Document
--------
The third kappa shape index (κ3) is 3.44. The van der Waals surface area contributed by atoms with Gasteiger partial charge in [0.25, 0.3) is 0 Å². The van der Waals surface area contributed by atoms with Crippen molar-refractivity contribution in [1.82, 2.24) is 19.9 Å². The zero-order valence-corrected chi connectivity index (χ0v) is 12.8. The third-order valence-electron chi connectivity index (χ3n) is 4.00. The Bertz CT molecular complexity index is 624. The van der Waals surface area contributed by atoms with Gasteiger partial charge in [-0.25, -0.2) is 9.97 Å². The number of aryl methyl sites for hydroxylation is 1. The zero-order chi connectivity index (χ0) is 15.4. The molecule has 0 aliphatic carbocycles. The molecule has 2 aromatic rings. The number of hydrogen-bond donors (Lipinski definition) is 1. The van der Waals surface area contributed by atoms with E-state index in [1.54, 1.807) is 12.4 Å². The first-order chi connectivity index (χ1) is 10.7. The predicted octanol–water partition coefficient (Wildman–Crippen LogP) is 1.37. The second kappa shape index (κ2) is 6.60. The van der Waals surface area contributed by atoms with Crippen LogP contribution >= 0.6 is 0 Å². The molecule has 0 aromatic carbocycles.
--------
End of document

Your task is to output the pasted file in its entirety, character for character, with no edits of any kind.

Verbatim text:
The third kappa shape index (κ3) is 3.44. The van der Waals surface area contributed by atoms with Gasteiger partial charge in [0.25, 0.3) is 0 Å². The van der Waals surface area contributed by atoms with Crippen molar-refractivity contribution in [1.82, 2.24) is 19.9 Å². The zero-order valence-corrected chi connectivity index (χ0v) is 12.8. The third-order valence-electron chi connectivity index (χ3n) is 4.00. The Bertz CT molecular complexity index is 624. The van der Waals surface area contributed by atoms with Gasteiger partial charge in [-0.25, -0.2) is 9.97 Å². The number of aryl methyl sites for hydroxylation is 1. The zero-order chi connectivity index (χ0) is 15.4. The molecule has 0 aliphatic carbocycles. The molecule has 2 aromatic rings. The number of hydrogen-bond donors (Lipinski definition) is 1. The van der Waals surface area contributed by atoms with E-state index in [1.54, 1.807) is 12.4 Å². The first-order chi connectivity index (χ1) is 10.7. The predicted octanol–water partition coefficient (Wildman–Crippen LogP) is 1.37. The second kappa shape index (κ2) is 6.60. The van der Waals surface area contributed by atoms with Crippen LogP contribution >= 0.6 is 0 Å². The molecule has 0 aromatic carbocycles.